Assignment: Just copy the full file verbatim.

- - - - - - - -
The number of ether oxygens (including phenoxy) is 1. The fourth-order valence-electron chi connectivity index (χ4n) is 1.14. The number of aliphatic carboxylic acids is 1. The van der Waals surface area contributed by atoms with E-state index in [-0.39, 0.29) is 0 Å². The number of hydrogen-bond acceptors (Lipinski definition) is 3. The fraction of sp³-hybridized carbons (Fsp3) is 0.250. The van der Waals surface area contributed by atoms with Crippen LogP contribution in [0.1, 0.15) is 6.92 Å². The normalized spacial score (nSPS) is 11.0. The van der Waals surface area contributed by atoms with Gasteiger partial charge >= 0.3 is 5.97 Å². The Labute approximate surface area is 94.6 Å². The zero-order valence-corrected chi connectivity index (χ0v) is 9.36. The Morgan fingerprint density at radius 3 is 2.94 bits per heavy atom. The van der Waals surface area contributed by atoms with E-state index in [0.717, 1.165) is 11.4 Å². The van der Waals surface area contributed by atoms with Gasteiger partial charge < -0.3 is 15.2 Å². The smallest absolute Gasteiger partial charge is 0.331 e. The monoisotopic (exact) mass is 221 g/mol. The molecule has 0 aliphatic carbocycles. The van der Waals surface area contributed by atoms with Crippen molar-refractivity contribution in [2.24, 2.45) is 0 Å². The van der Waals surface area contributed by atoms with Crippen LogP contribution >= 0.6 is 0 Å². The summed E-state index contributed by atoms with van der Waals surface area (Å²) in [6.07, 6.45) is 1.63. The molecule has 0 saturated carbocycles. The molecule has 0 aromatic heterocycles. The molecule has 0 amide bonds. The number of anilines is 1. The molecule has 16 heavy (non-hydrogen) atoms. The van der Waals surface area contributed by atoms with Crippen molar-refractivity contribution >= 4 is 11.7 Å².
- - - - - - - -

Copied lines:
The number of ether oxygens (including phenoxy) is 1. The fourth-order valence-electron chi connectivity index (χ4n) is 1.14. The number of aliphatic carboxylic acids is 1. The van der Waals surface area contributed by atoms with E-state index in [-0.39, 0.29) is 0 Å². The number of hydrogen-bond acceptors (Lipinski definition) is 3. The fraction of sp³-hybridized carbons (Fsp3) is 0.250. The van der Waals surface area contributed by atoms with Crippen LogP contribution in [0.1, 0.15) is 6.92 Å². The normalized spacial score (nSPS) is 11.0. The van der Waals surface area contributed by atoms with Gasteiger partial charge >= 0.3 is 5.97 Å². The Labute approximate surface area is 94.6 Å². The zero-order valence-corrected chi connectivity index (χ0v) is 9.36. The Morgan fingerprint density at radius 3 is 2.94 bits per heavy atom. The van der Waals surface area contributed by atoms with E-state index in [0.717, 1.165) is 11.4 Å². The van der Waals surface area contributed by atoms with Gasteiger partial charge < -0.3 is 15.2 Å². The smallest absolute Gasteiger partial charge is 0.331 e. The monoisotopic (exact) mass is 221 g/mol. The molecule has 0 aliphatic carbocycles. The van der Waals surface area contributed by atoms with Crippen molar-refractivity contribution in [2.24, 2.45) is 0 Å². The van der Waals surface area contributed by atoms with Crippen LogP contribution >= 0.6 is 0 Å². The summed E-state index contributed by atoms with van der Waals surface area (Å²) in [6.07, 6.45) is 1.63. The molecule has 0 saturated carbocycles. The molecule has 0 aromatic heterocycles. The molecule has 0 amide bonds. The number of anilines is 1. The molecule has 16 heavy (non-hydrogen) atoms. The van der Waals surface area contributed by atoms with Crippen molar-refractivity contribution >= 4 is 11.7 Å².